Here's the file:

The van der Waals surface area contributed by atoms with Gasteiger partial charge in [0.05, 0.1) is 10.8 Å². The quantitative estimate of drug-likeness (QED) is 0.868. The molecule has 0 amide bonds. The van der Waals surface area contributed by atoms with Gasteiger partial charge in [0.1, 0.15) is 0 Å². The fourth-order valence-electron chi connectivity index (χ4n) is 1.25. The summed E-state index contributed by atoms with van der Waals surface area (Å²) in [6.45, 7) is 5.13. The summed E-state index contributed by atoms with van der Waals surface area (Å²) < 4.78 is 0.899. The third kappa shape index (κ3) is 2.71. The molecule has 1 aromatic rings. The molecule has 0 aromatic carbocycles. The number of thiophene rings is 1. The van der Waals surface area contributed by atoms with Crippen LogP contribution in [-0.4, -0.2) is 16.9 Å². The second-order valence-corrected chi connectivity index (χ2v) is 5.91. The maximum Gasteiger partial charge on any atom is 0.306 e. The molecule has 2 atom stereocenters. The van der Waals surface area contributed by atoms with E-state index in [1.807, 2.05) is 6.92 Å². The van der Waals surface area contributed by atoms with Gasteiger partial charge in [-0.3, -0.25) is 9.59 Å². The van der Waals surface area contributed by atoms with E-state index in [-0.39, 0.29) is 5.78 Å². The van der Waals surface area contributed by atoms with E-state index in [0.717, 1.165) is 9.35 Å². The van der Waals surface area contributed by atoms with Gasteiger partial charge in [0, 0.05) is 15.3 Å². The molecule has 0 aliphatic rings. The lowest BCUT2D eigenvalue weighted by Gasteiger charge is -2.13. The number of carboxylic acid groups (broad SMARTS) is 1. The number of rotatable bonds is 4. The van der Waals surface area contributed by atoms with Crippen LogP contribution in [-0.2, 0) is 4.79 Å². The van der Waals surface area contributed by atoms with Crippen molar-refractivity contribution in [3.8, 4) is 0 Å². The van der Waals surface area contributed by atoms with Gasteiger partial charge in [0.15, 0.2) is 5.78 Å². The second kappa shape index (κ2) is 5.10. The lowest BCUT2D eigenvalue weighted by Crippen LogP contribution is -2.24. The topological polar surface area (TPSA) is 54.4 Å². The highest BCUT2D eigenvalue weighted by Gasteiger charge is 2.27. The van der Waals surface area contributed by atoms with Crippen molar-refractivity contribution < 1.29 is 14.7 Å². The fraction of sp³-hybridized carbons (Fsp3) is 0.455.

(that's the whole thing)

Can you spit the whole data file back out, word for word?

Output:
The van der Waals surface area contributed by atoms with Gasteiger partial charge in [0.05, 0.1) is 10.8 Å². The quantitative estimate of drug-likeness (QED) is 0.868. The molecule has 0 amide bonds. The van der Waals surface area contributed by atoms with Gasteiger partial charge in [0.1, 0.15) is 0 Å². The fourth-order valence-electron chi connectivity index (χ4n) is 1.25. The summed E-state index contributed by atoms with van der Waals surface area (Å²) in [6.45, 7) is 5.13. The summed E-state index contributed by atoms with van der Waals surface area (Å²) < 4.78 is 0.899. The third kappa shape index (κ3) is 2.71. The molecule has 1 aromatic rings. The molecule has 0 aromatic carbocycles. The number of thiophene rings is 1. The van der Waals surface area contributed by atoms with Crippen LogP contribution in [-0.4, -0.2) is 16.9 Å². The second-order valence-corrected chi connectivity index (χ2v) is 5.91. The maximum Gasteiger partial charge on any atom is 0.306 e. The molecule has 2 atom stereocenters. The van der Waals surface area contributed by atoms with E-state index in [1.807, 2.05) is 6.92 Å². The van der Waals surface area contributed by atoms with Gasteiger partial charge in [-0.3, -0.25) is 9.59 Å². The van der Waals surface area contributed by atoms with E-state index in [-0.39, 0.29) is 5.78 Å². The van der Waals surface area contributed by atoms with E-state index in [0.717, 1.165) is 9.35 Å². The van der Waals surface area contributed by atoms with Gasteiger partial charge in [0, 0.05) is 15.3 Å². The molecule has 0 aliphatic rings. The lowest BCUT2D eigenvalue weighted by Gasteiger charge is -2.13. The number of carboxylic acid groups (broad SMARTS) is 1. The number of rotatable bonds is 4. The van der Waals surface area contributed by atoms with Crippen LogP contribution in [-0.2, 0) is 4.79 Å². The van der Waals surface area contributed by atoms with Crippen molar-refractivity contribution in [3.8, 4) is 0 Å². The van der Waals surface area contributed by atoms with Gasteiger partial charge in [0.15, 0.2) is 5.78 Å². The second kappa shape index (κ2) is 5.10. The lowest BCUT2D eigenvalue weighted by Crippen LogP contribution is -2.24. The topological polar surface area (TPSA) is 54.4 Å². The highest BCUT2D eigenvalue weighted by Gasteiger charge is 2.27. The van der Waals surface area contributed by atoms with Crippen molar-refractivity contribution < 1.29 is 14.7 Å². The fraction of sp³-hybridized carbons (Fsp3) is 0.455.